A look at the self-delusion of scientists who appoint themselves authorities on religion and morality.
Richard Dawkins is a scientist who is apparently either extraordinarily bored with his discipline, or hopelessly oblivious to its limits.
From his tireless defenses of atheism to his recent tweet on abortion, Dawkins, you see, spends very little time, it seems, sticking to what he knows. Instead, he is busy away treating his background in science as the supreme credential for making pronouncements on all matters religious and moral.
Dawkins’ is a textbook case of Amateur Philosopher Syndrome (APS)—the delusion that because one is an expert on the physical, one is an expert on the metaphysical—the stuff that scientists have traditionally left to the philosophers and theologians to study.
Just this past weekend, he got people talking about him after he fired off a tweet regarding abortion in which he said that “any fetus is less human than an adult pig.”
When a biologist, as a biologist, uses the term “human,” we expect for it to refer to that which is, well, biologically human. A human fetus, then, is obviously more human than a pig, for the latter isn’t human at all. Dawkins, however, uses “human” here in a moral sense, for he is interested in showing that abortion is permissible. “‘Human’ features relevant to the morality of abortion,” he tweets, “include [the] ability to feel pain, fear etc & to be mourned by others.”
To be clear, there is nothing in the least bit scientific or descriptive about Dawkins’ comments on this score. His training in science no more qualifies him to speak to the moral standing of abortion than does a person’s experience as a janitor or a dishwasher endow him with any special authority to do the same.
And his handling of the abortion issue shows this in spades.
Dawkins reasons here as if what he’s said hasn’t been said thousands of times over by abortion apologists. Worse, he proceeds as if he was utterly ignorant of the fact that even those philosophers who have used his argument have conceded that it is fraught with pitfalls. This ignorance, though, is a common symptom of APS.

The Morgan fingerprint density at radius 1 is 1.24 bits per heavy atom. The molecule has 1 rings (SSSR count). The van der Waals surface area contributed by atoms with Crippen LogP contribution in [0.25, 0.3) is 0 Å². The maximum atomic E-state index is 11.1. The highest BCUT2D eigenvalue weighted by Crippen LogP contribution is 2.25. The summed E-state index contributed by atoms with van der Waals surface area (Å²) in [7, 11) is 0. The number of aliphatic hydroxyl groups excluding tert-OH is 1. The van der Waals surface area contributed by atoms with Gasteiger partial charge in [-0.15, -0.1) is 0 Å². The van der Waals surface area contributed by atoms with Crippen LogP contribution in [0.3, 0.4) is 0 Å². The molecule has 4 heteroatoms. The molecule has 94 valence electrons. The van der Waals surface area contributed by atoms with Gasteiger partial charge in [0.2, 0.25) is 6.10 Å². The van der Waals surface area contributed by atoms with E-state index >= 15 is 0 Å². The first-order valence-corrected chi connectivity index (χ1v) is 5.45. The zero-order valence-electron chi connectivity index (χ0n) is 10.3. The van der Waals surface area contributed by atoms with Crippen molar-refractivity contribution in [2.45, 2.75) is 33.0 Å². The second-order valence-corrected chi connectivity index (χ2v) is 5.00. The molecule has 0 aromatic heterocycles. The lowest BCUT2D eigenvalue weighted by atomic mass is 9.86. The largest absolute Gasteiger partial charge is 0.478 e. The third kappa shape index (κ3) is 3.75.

If Dawkins is correct and an entity is human only if it is sentient (able “to feel pain, fear etc.) and “be mourned by others,” then our duties to pigs, rats, bats, and all sorts of other animals are no different than those that we owe to one another, for all of these are sentient and, in the right contexts, capable of being enjoyed and mourned by others. Furthermore, those members of the human race who are less sensitive to pain than others must thereby be deemed less human than others, and those humans whose sufferings or death fail to elicit the sympathies of their fellows must then be relegated to the ranks of the non-human.
This is where Dawkins’ logic leads. But afflicted as he is with APS, Dawkins apparently hasn’t thought it through.
Dawkins’ position on abortion is just as amateurish as his stance on the question of theism, belief in God’s existence. Not unlike most people, Dawkins thinks that science has it within itself the ability to undermine belief in God’s existence. This is probably the one big blunder of which both theist and atheist alike are guilty. The reality is that science can no more disprove or prove God’s existence than can a painting of the ocean establish the number of gallons that the ocean contains.
In short, in theory science has no bearing on religion, for each speaks to a world separate from the other.
The world of the scientist is an abstraction. It consists of causes and effects, bodies, structures, processes, material forces, objects and categories of various sorts—e.g. genera and species, etc. By definition, this is a “natural”—a purely natural—world, a universe that doesn’t allow for any intelligence or mind that isn’t ultimately reducible to matter in motion. The methods of science ensure this.
In contrast, the world of religion (and morality) is comprised of, not causes, but reasons; not matter, but mind; not objects, but subjects; not forces and processes, but intentions and purposes. It is a world of believers and unbelievers, moral agents and moral patients, virtues, vices, duties, rights, good and evil.
In conflating these two worlds into one, Dawkins destroys them both. In bringing morality and religion before the tribunal of science, Dawkins betrays an astonishing ignorance of the characters of morality, religion, and science.
This, though, is exactly what we should expect from one ravaged by Amateur Philosopher Syndrome.
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